The most common genetic cause of Parkinson's disease (PD) is mutations in the LRRK2 gene. Variations in the LRRK2 gene are associated with non-genetic PD as well. New drugs are being identified to reverse the effects of LRRK2 activity and related pathology. To this end, the current study will investigate the effects of a novel LRRK2 kinase inhibitor in pre-clinical models with pathology like human PD.
LRRK2 kinase inhibition reverses or prevents death of dopamine neurons in a pre-clinical model of PD.
Pre-clinical models with progressive degeneration of dopaminergic neurons will receive daily treatment with LRRK2 inhibitor for 20 weeks. Behavior will be assessed each month and the ability of the treatment to protect dopamine neurons will be evaluated by post-mortem analysis of brain tissue.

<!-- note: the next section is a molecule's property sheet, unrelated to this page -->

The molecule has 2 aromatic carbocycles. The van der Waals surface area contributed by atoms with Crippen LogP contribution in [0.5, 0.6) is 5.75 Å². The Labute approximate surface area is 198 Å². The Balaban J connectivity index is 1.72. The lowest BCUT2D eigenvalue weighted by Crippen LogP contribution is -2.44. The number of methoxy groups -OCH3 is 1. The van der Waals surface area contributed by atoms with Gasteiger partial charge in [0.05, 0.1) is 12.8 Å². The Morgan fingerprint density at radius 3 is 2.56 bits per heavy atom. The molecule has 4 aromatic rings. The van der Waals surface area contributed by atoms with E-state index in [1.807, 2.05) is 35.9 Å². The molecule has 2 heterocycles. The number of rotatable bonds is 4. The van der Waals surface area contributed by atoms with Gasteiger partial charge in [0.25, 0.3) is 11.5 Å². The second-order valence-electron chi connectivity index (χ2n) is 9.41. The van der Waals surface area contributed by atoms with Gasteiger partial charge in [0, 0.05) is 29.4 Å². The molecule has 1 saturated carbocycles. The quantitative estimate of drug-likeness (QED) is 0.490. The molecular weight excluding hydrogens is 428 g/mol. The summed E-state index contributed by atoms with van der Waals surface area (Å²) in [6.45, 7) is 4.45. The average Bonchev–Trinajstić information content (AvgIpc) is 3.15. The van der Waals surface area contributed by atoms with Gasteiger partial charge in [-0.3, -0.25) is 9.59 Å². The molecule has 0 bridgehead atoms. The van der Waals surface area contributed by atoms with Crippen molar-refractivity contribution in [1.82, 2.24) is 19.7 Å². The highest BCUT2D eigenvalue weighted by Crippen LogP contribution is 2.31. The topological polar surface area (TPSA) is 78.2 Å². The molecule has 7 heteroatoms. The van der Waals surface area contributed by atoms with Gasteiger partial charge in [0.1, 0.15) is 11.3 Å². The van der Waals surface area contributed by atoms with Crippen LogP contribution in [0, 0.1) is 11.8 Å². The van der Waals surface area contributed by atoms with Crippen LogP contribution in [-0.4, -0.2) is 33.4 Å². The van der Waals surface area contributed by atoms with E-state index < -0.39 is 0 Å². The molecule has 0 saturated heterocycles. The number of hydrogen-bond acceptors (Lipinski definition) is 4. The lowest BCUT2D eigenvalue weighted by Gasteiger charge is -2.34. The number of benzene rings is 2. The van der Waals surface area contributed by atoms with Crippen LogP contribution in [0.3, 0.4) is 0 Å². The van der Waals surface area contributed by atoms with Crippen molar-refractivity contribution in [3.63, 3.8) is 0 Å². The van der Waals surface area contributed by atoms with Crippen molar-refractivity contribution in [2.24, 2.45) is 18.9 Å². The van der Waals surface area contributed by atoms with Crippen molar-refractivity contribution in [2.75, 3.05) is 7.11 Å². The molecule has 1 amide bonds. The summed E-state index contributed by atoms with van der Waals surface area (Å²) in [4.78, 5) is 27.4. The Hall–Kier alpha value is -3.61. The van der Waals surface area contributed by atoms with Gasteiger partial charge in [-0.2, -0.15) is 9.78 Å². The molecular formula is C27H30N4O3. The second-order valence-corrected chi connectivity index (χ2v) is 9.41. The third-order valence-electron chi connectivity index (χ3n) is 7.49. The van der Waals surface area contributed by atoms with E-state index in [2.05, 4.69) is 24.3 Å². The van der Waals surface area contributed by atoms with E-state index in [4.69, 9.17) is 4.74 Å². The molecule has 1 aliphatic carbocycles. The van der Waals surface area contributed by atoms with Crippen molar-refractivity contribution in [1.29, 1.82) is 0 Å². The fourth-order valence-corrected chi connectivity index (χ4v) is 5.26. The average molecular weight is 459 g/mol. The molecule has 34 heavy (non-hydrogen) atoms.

Impact on Diagnosis/Treatment of Parkinson's Disease:
LRRK2 kinase inhibitors have not yet been used in the treatment of PD. This study will provide pre-clinical evidence as to whether such treatment strategies should be pursued.
Next Steps for Development:
Pre-clinical success of a LRRK2 inhibitor will pave the way forward for other drugs of a similar class to be further evaluated and developed for use in clinical trials.